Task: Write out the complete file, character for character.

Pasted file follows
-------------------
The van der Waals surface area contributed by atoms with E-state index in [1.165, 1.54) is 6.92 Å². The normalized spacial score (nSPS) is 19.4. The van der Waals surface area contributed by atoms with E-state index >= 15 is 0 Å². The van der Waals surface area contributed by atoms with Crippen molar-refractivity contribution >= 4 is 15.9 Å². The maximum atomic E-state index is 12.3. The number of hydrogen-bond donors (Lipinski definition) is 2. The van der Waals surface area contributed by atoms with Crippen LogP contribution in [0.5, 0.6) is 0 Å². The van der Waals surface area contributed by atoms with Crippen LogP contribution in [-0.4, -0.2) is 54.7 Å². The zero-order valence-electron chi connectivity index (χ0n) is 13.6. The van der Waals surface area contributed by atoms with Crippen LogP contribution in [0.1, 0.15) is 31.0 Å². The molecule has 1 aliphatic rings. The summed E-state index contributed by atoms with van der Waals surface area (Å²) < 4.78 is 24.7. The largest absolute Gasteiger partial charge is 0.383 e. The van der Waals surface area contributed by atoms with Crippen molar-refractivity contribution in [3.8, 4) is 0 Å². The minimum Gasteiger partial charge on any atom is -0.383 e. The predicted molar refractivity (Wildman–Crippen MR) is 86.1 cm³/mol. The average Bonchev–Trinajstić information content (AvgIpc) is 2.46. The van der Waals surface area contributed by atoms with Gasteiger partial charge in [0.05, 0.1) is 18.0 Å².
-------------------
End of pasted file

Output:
The van der Waals surface area contributed by atoms with E-state index in [1.165, 1.54) is 6.92 Å². The normalized spacial score (nSPS) is 19.4. The van der Waals surface area contributed by atoms with E-state index >= 15 is 0 Å². The van der Waals surface area contributed by atoms with Crippen molar-refractivity contribution >= 4 is 15.9 Å². The maximum atomic E-state index is 12.3. The number of hydrogen-bond donors (Lipinski definition) is 2. The van der Waals surface area contributed by atoms with Crippen LogP contribution in [0.5, 0.6) is 0 Å². The van der Waals surface area contributed by atoms with Crippen LogP contribution in [-0.4, -0.2) is 54.7 Å². The zero-order valence-electron chi connectivity index (χ0n) is 13.6. The van der Waals surface area contributed by atoms with Crippen LogP contribution in [0.1, 0.15) is 31.0 Å². The molecule has 1 aliphatic rings. The summed E-state index contributed by atoms with van der Waals surface area (Å²) < 4.78 is 24.7. The largest absolute Gasteiger partial charge is 0.383 e. The van der Waals surface area contributed by atoms with Crippen molar-refractivity contribution in [3.8, 4) is 0 Å². The minimum Gasteiger partial charge on any atom is -0.383 e. The predicted molar refractivity (Wildman–Crippen MR) is 86.1 cm³/mol. The average Bonchev–Trinajstić information content (AvgIpc) is 2.46. The van der Waals surface area contributed by atoms with Gasteiger partial charge in [0.05, 0.1) is 18.0 Å².